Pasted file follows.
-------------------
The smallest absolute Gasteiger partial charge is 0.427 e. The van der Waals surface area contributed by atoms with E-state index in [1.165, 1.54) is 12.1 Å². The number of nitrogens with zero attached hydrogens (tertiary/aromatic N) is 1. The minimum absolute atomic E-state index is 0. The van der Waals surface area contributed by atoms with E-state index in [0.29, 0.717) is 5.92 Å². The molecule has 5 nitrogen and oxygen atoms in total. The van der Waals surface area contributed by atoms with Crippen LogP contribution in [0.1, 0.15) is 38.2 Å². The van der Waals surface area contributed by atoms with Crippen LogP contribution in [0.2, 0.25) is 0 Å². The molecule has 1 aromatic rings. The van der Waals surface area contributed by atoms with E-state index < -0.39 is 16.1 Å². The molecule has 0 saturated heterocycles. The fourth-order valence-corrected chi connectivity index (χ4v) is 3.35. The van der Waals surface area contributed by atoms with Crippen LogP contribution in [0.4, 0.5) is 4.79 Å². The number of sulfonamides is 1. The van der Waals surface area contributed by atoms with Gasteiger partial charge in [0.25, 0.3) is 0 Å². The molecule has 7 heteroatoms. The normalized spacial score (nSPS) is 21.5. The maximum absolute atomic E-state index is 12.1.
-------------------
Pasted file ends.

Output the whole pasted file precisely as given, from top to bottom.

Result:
The smallest absolute Gasteiger partial charge is 0.427 e. The van der Waals surface area contributed by atoms with E-state index in [1.165, 1.54) is 12.1 Å². The number of nitrogens with zero attached hydrogens (tertiary/aromatic N) is 1. The minimum absolute atomic E-state index is 0. The van der Waals surface area contributed by atoms with E-state index in [0.29, 0.717) is 5.92 Å². The molecule has 5 nitrogen and oxygen atoms in total. The van der Waals surface area contributed by atoms with Crippen LogP contribution in [0.1, 0.15) is 38.2 Å². The van der Waals surface area contributed by atoms with Crippen LogP contribution in [0.2, 0.25) is 0 Å². The molecule has 1 aromatic rings. The van der Waals surface area contributed by atoms with E-state index < -0.39 is 16.1 Å². The molecule has 0 saturated heterocycles. The fourth-order valence-corrected chi connectivity index (χ4v) is 3.35. The van der Waals surface area contributed by atoms with Crippen LogP contribution in [0.4, 0.5) is 4.79 Å². The number of sulfonamides is 1. The van der Waals surface area contributed by atoms with Gasteiger partial charge in [0.25, 0.3) is 0 Å². The molecule has 7 heteroatoms. The normalized spacial score (nSPS) is 21.5. The maximum absolute atomic E-state index is 12.1.